Breads

Bread & Bakery Products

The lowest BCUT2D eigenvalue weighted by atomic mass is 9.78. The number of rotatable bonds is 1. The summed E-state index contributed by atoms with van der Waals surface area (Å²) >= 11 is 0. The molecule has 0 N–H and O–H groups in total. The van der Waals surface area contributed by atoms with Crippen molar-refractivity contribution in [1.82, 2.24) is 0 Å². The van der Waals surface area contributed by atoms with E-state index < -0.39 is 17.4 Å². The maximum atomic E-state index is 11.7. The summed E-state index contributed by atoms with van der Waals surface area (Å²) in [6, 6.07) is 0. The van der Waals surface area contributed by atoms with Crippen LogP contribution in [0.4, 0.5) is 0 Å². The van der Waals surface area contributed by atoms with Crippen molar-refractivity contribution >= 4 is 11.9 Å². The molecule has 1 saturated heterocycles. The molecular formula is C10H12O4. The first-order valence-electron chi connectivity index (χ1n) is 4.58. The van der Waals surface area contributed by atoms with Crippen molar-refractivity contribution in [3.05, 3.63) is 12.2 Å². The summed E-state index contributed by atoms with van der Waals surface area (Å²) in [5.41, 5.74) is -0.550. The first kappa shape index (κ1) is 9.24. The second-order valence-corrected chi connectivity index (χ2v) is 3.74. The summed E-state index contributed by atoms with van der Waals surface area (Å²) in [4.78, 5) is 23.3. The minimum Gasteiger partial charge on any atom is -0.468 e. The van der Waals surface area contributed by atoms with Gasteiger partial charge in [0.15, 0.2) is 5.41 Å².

• The bread and bakery products market, like many others, struggled during 2008, with the banking crisis and the consequent difficulty in obtaining credit adding to pre-existing problems, such as the rising costs of energy and raw materials. These factors meant that the cost of bread continued to rise throughout the year. Its status as a staple dietary item within a mature market has caused problems in the past, with manufacturers having to be continually inventive in order to try to maintain market value. Paradoxically, however, this has at least cushioned the market from the vagaries of consumer behaviour, and consumer expenditure on bread and bakery products grew by 6.2% in 2008, to £3.8bn. The market is segmented into four broad sectors: white bread, brown and wholemeal bread, speciality breads and bakery products. The white bread sector, which had lost sales during the years between 2005 and 2007, recovered during 2008, with consumer expenditure growing by more than 10% on the previous year and bringing sales to their highest level of the review period (2004 to 2008). This could be linked to the current financial situation, with consumers being more likely to switch to own-label and discounted bread, which tends to be focused more on the white than the brown sector. In terms of market share, however, white bread's share remains considerably smaller than it was at the start of the review period. By contrast, the brown and wholemeal sector, which saw something of a revival during the middle part of the decade, saw growth slow down during 2008, although household expenditure remained considerably higher than it was in 2004. The speciality breads sector overtook white bread as the largest market sector in 2006, and has steadily increased its share of the total bread market since then. Year-on-year growth in household expenditure on bakery products was erratic over the review period and modest in 2008, and its share of the total market has contracted since 2005. Overall consumption of bread is almost universal and daily consumption is high, but there are significant differences in the types of bread favoured by men and women. Bakery businesses found 2008 a challenging year. A number of retail craft-bakery chains went into administration and/or were sold, and several larger companies are finding the current financial climate extremely difficult. Although expenditure is forecast to rise in 2009 and beyond, at least some of this will be due to rising prices resulting from increased production costs.

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